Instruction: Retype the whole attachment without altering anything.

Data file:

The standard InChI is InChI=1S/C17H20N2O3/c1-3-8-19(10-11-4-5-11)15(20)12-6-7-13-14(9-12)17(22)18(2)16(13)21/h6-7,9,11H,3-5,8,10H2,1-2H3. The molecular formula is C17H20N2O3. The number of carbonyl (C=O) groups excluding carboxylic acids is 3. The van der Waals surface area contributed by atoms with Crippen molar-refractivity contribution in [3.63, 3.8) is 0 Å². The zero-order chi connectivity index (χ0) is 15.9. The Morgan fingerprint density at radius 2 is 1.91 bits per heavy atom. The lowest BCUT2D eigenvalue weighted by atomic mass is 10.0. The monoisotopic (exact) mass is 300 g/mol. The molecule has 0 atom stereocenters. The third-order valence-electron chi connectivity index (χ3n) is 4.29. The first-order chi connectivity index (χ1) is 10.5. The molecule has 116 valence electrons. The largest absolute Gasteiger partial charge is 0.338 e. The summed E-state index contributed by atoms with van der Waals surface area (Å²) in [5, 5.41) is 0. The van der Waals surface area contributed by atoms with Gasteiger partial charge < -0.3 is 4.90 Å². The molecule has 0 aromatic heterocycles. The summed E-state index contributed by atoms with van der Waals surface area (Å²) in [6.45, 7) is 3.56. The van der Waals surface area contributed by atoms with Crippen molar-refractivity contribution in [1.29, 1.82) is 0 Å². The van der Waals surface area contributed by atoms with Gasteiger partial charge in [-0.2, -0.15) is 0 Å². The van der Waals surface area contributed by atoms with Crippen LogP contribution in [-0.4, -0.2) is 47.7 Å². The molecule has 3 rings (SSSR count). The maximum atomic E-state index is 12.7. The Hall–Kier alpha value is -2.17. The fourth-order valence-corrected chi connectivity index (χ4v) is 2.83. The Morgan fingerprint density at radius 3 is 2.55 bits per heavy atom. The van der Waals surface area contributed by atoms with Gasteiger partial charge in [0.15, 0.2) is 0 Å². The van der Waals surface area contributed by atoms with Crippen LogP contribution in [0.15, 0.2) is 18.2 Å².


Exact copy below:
The standard InChI is InChI=1S/C17H20N2O3/c1-3-8-19(10-11-4-5-11)15(20)12-6-7-13-14(9-12)17(22)18(2)16(13)21/h6-7,9,11H,3-5,8,10H2,1-2H3. The molecular formula is C17H20N2O3. The number of carbonyl (C=O) groups excluding carboxylic acids is 3. The van der Waals surface area contributed by atoms with Crippen molar-refractivity contribution in [3.63, 3.8) is 0 Å². The zero-order chi connectivity index (χ0) is 15.9. The Morgan fingerprint density at radius 2 is 1.91 bits per heavy atom. The lowest BCUT2D eigenvalue weighted by atomic mass is 10.0. The monoisotopic (exact) mass is 300 g/mol. The molecule has 0 atom stereocenters. The third-order valence-electron chi connectivity index (χ3n) is 4.29. The first-order chi connectivity index (χ1) is 10.5. The molecule has 116 valence electrons. The largest absolute Gasteiger partial charge is 0.338 e. The summed E-state index contributed by atoms with van der Waals surface area (Å²) in [5, 5.41) is 0. The van der Waals surface area contributed by atoms with Gasteiger partial charge < -0.3 is 4.90 Å². The molecule has 0 aromatic heterocycles. The summed E-state index contributed by atoms with van der Waals surface area (Å²) in [6.45, 7) is 3.56. The van der Waals surface area contributed by atoms with Crippen molar-refractivity contribution in [1.29, 1.82) is 0 Å². The van der Waals surface area contributed by atoms with Gasteiger partial charge in [-0.2, -0.15) is 0 Å². The van der Waals surface area contributed by atoms with Crippen LogP contribution in [-0.4, -0.2) is 47.7 Å². The molecule has 3 rings (SSSR count). The maximum atomic E-state index is 12.7. The Hall–Kier alpha value is -2.17. The fourth-order valence-corrected chi connectivity index (χ4v) is 2.83. The Morgan fingerprint density at radius 3 is 2.55 bits per heavy atom. The van der Waals surface area contributed by atoms with Gasteiger partial charge in [0.15, 0.2) is 0 Å². The van der Waals surface area contributed by atoms with Crippen LogP contribution in [0.15, 0.2) is 18.2 Å².